No. No regrets and I’ll tell you something. After the amount of failures that I have had in life, I think I wanted to have… I understand why there are [unsure 16/60 0:40:04.4] in PE and why corporates pay 60 months/five years to the small guy and why if I had to sell the business to you, it’s only three years. It’s because of risk. My family, my partner (Paul) who is a partner in the business, and I… So, my wife, my girls, myself, my partner, his wife, and his girls are more secure because we have a big partner that is listed, that is honourable, that if I had to die, I know that my 25% shareholding is secure. Paul would know that his 5% shareholding is secure and for the investments that people have invested in the brand – that their investments are secure. That is so important. It’s an infrastructure throughout the whole of South Africa and into Africa that we’re managing to provide the management skill from a head office level and a marketing skill that these franchisees pay us. There are a lot of rogue franchisors out there that take the money from these franchisees and don’t provide them that. I think that that’s what’s important and I’ve got a conscience. I often say Paul must also sometimes be interviewed because he’s a lovely guy and he’s just like me in that way. He’s got a conscience. We don’t just want to go out there and do people in.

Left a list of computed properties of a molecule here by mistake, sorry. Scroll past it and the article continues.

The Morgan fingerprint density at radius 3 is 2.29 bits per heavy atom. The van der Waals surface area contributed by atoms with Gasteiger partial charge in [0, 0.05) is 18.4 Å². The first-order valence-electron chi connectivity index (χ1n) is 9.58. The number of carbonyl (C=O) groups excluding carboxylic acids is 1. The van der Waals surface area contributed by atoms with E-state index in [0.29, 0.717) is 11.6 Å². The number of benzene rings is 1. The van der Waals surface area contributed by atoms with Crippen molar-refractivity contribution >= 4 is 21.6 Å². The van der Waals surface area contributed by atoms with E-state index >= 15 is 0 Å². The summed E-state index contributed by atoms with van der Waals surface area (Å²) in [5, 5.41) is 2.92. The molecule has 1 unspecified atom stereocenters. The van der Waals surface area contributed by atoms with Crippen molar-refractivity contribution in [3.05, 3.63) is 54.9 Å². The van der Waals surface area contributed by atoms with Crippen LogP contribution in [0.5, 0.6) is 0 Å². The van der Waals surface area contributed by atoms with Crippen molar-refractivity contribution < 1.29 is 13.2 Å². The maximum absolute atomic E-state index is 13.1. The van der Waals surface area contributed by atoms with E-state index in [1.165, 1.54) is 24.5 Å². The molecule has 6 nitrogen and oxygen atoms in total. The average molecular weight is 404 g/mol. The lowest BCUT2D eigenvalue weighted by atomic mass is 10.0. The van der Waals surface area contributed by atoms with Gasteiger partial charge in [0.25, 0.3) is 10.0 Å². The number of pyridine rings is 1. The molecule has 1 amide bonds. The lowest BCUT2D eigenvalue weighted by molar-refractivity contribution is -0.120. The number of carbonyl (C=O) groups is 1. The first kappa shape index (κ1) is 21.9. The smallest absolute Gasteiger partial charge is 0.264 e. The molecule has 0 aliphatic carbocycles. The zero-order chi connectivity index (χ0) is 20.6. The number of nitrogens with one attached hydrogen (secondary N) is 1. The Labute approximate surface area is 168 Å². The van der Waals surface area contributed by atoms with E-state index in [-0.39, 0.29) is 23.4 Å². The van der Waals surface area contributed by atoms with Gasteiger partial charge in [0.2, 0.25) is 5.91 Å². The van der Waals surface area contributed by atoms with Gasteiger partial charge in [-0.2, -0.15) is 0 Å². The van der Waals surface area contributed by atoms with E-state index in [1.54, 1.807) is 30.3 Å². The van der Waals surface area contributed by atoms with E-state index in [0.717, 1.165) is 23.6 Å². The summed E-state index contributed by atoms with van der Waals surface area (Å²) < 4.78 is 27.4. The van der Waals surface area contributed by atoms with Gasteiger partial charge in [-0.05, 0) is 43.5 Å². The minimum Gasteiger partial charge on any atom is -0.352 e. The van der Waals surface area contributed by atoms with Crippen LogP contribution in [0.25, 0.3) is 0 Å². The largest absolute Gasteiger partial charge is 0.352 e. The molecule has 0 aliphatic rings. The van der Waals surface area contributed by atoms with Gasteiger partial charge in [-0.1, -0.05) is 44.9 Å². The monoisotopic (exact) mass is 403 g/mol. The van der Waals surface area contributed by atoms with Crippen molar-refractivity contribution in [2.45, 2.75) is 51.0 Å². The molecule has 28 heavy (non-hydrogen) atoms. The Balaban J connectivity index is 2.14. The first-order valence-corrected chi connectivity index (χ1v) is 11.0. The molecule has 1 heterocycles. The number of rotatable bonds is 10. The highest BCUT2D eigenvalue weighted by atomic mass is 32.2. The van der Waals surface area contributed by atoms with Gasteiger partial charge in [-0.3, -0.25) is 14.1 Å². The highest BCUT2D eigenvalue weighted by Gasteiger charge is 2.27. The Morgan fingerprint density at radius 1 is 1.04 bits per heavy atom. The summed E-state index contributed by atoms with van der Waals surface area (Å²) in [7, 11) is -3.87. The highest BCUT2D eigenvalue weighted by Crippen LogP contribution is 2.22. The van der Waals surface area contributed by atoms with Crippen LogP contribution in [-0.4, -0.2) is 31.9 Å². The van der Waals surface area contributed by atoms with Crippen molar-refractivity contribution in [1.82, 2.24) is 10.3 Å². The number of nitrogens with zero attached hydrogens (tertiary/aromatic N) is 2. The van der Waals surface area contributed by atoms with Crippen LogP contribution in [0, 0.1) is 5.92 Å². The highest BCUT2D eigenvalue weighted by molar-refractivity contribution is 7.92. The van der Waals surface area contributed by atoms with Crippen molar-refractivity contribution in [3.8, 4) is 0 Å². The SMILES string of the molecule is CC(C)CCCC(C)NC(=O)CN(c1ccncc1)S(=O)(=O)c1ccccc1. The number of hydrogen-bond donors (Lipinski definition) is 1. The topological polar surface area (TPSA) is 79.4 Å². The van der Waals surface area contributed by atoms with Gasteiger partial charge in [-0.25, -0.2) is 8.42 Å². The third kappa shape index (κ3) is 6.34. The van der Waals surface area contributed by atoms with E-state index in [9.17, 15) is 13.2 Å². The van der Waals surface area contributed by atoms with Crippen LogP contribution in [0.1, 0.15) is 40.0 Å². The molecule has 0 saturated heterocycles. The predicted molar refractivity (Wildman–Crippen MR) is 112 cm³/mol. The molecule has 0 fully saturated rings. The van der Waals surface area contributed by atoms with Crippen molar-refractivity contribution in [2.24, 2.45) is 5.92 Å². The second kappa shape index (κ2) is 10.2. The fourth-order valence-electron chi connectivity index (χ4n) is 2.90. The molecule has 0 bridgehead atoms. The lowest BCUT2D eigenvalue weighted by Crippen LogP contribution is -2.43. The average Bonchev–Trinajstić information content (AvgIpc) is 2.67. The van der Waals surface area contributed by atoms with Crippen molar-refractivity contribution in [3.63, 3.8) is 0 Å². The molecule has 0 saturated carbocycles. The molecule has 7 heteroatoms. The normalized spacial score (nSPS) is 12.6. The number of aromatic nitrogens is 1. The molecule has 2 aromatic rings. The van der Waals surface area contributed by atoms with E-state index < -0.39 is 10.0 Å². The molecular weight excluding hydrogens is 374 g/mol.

It’s a lovely story but when did you know that it was time to do that deal?